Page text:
It is not only our organized military men and women serving in war-time (past & present) who deserve remembrance.
Many people around the world have made personal sacrifices and Ken Saro-Wiwa's story is but one of countless stories from around the world of the ultimate sacrifice being paid by non-violent protesters fighting against corporate and governmental sidelining of the interests of the people:
Kenule Beeson Saro-Wiwa (October 10, 1941 - November 10, 1995) was a Nigerian author, television producer and environmental activist.
The Ogoni people of the Niger Delta are still as confident, proud and strong as Ken Saro-Wiwa left them 10 years ago but they have little to smile about on the anniversary of his tragic death.
Their youths roam idly about their peaceful oil-rich land with no hope of employment, and their schools and hospitals are but a shambles.
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In 1990, Saro-Wiwa founded MOSOP, to advocate for the rights of the Ogoni people. The Ogoni Bill of Rights, written by MOSOP, set out the movement's demands, including increased autonomy for the Ogoni people, a fair share of the proceeds of oil extraction, and remediation of environmental damage to Ogoni lands. In 1992, Saro-Wiwa was imprisoned for several months, without trial, by the Nigerian military government.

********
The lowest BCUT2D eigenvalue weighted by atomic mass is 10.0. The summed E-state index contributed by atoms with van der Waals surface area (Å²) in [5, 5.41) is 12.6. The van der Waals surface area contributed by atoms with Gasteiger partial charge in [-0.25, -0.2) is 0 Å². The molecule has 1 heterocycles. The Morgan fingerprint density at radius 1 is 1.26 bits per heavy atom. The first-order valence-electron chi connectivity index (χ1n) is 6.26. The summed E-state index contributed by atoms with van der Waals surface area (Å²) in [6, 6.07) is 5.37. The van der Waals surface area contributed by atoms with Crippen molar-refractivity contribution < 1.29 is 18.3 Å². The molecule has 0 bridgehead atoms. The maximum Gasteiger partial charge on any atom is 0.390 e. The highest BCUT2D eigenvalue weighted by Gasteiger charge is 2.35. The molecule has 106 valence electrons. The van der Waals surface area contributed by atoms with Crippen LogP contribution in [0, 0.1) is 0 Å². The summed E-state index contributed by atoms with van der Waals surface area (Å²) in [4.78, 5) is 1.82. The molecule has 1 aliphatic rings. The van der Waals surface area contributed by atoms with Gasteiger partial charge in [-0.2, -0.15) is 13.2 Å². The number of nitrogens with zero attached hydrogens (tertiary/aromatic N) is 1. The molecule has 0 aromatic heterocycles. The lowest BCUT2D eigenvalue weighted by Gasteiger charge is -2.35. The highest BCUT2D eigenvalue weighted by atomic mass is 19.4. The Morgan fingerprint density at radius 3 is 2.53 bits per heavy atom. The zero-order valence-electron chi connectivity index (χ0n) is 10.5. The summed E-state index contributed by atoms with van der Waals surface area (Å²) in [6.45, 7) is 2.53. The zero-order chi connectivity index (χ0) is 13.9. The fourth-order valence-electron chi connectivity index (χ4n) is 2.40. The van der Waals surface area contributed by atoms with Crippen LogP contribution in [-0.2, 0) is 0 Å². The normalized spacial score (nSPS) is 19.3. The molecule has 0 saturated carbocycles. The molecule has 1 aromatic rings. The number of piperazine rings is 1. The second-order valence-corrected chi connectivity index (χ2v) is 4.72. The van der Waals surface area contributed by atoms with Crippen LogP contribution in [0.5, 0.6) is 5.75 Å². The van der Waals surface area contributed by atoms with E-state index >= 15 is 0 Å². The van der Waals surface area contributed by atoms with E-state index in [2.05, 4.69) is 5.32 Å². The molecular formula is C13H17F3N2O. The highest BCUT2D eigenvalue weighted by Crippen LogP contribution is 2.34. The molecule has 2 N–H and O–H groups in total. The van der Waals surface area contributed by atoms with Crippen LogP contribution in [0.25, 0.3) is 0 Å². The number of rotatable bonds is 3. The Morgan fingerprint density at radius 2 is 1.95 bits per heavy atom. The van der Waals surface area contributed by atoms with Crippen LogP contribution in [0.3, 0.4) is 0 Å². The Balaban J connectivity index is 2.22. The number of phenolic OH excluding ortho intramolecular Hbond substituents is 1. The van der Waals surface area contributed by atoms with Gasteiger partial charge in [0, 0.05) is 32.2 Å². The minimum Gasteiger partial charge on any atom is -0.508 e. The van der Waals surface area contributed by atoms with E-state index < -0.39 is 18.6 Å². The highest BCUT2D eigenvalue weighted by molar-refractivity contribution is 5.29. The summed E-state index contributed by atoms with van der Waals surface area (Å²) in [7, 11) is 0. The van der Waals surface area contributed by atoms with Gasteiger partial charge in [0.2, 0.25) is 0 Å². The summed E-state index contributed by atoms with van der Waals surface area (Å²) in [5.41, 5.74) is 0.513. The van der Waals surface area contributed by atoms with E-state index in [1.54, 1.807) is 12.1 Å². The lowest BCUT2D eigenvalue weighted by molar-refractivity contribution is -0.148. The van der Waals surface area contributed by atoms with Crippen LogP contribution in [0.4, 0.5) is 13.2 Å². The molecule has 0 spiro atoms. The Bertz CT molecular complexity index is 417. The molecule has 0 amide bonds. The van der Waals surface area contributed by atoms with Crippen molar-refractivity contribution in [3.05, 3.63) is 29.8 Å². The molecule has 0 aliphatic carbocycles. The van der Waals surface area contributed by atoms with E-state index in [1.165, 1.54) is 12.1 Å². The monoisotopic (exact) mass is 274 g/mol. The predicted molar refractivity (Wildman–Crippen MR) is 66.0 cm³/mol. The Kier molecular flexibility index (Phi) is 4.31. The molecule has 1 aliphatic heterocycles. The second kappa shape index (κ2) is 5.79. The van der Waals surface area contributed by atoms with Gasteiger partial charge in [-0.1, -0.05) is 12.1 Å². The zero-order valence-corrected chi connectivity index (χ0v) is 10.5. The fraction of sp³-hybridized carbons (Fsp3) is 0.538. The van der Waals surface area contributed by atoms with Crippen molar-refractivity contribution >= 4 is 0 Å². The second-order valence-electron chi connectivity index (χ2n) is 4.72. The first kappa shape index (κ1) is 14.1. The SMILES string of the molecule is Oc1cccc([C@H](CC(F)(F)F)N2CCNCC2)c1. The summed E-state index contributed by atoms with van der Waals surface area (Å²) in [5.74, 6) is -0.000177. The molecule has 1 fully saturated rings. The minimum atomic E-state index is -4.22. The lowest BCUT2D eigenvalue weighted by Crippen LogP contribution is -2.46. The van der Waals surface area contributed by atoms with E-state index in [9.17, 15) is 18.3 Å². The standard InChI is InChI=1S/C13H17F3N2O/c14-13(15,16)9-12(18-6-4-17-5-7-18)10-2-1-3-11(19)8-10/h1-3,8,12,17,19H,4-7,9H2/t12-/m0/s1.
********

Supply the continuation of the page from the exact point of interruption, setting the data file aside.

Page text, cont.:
In January 1993, MOSOP organised peaceful marches of around 300,000 Ogoni people - more than half of the Ogoni population - through four Ogoni centres, drawing international attention to his people's plight. The same year, Shell ceased operations in the Ogoni region.
Saro-Wiwa was arrested again and detained by Nigerian authorities in June 1993, but was released after a month. In May 1994, he was arrested and accused of incitement to murder following the deaths of four Ogoni elders, believed to be sympathetic to the military. Saro-Wiwa denied the charges, but was imprisoned for over a year before being found guilty and sentenced to death by a specially convened tribunal. The trial was widely criticised by human rights organisations.